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      Aging Adversely Affects Postinfarction Inflammatory Response and Early Left Ventricular Remodeling after Reperfused Acute Anterior Myocardial Infarction

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          Abstract

          Background and Aims: We have demonstrated that an increased peak serum C-reactive protein (CRP) level after acute myocardial infarction (AMI) was a major predictor of left ventricular (LV) remodeling. We sought to clarify the effect of aging on the postinfarction inflammatory response and LV remodeling. Methods: We studied 102 patients who underwent primary angioplasty for a first anterior Q-wave AMI. Serum CRP levels, plasma neurohormones and interleukin-6 (IL-6) levels, and LV volume by left ventriculography were serially measured. Patients were divided into two groups according to their age (≧70 years, n = 33; <70 years, n = 69). Results: There was no difference in use of cardiovascular drugs and coronary angiographic findings. Older patients had a greater increase in LV end-diastolic volume during 2 weeks after AMI (p = 0.0007) and a higher peak CRP level (12.4 ± 7.3 vs. 5.5 ± 4.2 mg/dl, p < 0.0001), although peak CK level was comparable between the two groups. Plasma atrial natriuretic peptide, brain natriuretic peptide and IL-6 levels were higher in older patients at 2 weeks and 6 months after AMI. Conclusions: Augmented and prolonged activation of the inflammatory system after AMI was observed in older patients, in association with exaggerated LV remodeling. Aging may adversely affect LV remodeling through modification of the inflammatory response after AMI.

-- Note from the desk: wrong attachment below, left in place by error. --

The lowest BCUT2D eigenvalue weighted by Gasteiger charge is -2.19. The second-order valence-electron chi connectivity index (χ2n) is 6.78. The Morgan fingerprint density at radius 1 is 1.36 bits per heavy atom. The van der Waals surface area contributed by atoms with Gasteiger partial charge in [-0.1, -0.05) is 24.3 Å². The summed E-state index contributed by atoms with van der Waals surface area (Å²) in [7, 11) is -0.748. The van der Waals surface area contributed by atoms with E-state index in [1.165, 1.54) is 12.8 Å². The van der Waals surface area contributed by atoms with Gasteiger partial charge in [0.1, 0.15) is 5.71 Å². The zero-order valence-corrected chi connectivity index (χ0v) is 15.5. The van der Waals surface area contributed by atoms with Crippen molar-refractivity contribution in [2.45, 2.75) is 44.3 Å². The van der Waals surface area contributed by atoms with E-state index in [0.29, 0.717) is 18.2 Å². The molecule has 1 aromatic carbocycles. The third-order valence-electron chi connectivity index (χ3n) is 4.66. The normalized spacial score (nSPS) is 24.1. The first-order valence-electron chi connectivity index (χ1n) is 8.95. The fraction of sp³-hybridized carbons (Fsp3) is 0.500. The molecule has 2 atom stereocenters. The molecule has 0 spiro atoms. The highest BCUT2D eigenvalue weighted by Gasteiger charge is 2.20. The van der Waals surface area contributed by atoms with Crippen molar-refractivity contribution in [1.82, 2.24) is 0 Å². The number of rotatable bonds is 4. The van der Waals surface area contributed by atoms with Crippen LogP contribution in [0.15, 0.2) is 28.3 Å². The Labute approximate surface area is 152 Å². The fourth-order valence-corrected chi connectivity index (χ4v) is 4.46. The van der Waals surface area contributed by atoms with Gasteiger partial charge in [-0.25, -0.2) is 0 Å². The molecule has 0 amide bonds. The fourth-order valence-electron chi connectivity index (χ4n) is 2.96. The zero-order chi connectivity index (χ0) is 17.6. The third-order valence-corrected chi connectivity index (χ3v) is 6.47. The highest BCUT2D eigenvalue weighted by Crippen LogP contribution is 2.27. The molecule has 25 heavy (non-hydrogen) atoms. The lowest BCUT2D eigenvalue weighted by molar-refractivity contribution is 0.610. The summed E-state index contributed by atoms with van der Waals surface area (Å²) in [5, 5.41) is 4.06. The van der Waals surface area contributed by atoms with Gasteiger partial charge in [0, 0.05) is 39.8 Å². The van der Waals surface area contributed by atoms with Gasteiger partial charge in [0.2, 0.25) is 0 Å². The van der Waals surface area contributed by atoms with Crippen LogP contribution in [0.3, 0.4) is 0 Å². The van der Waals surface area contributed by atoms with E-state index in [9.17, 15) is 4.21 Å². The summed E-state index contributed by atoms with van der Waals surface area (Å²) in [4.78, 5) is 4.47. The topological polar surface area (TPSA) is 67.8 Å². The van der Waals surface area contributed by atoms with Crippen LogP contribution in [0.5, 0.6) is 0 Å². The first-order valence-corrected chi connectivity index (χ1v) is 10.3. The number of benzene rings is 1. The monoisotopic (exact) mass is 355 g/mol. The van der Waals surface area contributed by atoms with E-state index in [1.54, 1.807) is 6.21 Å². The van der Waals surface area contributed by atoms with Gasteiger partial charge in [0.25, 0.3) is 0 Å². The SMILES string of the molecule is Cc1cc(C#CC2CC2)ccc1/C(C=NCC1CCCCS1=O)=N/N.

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          Most cited references 22